From one of America's leading reporters comes a deeply personal, extraordinarily powerful look at the most volatile crises he has witnessed around the world, from New Orleans to Baghdad and beyond. "Dispatches from the Edge of the World" is a book that gives us a rare up-close glimpse of what happens when the normal order of things is suddenly turned upside down, whether it's a natural disaster, a civil war, or a heated political battle. Over the last year, few people have witnessed more scenes of chaos and conflict than Anderson Cooper, whose groundbreaking coverage on CNN has become the touchstone of twenty-first century journalism. This book explores in a very personal way the most important - and most dangerous - crises of our time, and the surprising impact they have had on his life. From the devastating tsunami in South Asia to the suffering Niger, and ultimately Hurricane Katrina in New Orleans, Cooper shares his own experiences of traversing the globe, covering the world's most astonishing stories. In his first book, that passion communicates itself through a rich fabric of memoir and reportage, reflection and first-person narrative. Unflinching and utterly engrossing, this is the story of an extraordinary year in a reporter's life.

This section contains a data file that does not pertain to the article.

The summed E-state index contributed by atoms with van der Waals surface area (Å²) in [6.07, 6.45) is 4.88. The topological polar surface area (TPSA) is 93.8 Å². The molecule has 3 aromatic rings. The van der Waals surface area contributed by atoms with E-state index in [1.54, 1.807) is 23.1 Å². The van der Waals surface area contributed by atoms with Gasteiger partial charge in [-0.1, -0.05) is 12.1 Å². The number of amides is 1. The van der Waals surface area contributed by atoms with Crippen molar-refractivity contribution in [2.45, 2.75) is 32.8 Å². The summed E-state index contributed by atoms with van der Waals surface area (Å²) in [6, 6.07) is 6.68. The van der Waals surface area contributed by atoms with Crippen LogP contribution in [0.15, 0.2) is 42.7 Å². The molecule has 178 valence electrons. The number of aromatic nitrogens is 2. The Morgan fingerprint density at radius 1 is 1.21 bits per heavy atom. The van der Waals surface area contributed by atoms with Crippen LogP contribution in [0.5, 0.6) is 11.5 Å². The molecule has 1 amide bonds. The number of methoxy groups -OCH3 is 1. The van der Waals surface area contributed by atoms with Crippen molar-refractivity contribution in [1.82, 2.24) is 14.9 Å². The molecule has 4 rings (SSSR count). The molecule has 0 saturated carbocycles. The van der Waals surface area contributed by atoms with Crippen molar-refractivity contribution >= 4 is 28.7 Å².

In 2005, two tragedies--the Asian tsunami and Hurricane Katrina--turned CNN reporter Anderson Cooper into a media celebrity. Dispatches from the Edge, Cooper's memoir of "war, disasters and survival," is a brief but powerful chronicle of Cooper's ascent to stardom and his struggle with his own tragedies and demons. Cooper was 10 years old when his father, Wyatt Cooper, died during heart bypass surgery. He was 20 when his beloved older brother, Carter, committed suicide by jumping off his mother's penthouse balcony (his mother, by the way, being Gloria Vanderbilt). The losses profoundly affected Cooper, who fled home after college to work as a freelance journalist for Channel One, the classroom news service. Covering tragedies in far-flung places like Burma, Vietnam, and Somalia, Cooper quickly learned that "as a journalist, no matter ... how respectful you are, part of your brain remains focused on how to capture the horror you see, how to package it, present it to others." Cooper's description of these horrors, from war-ravaged Baghdad to famine-wracked Niger, is poignant but surprisingly unsentimental. In Niger, Cooper writes, he is chagrined, then resigned, when he catches himself looking for the "worst cases" to commit to film. "They die, I live. It's the way of the world," he writes. In the final section of Dispatches, Cooper describes covering Hurricane Katrina, the story that made him famous. The transcript of his showdown with Louisiana Sen. Mary Landrieu (in which Cooper tells Landrieu people in New Orleans are "ashamed of what is happening in this country right now") is worth the price of admission on its own. Cooper's memoir leaves some questions unanswered--there's frustratingly little about his personal life, for example--but remains a vivid, modest self-portrait by a man who is proving himself to be an admirable, courageous leader in a medium that could use more like him. --Erica C. Barnett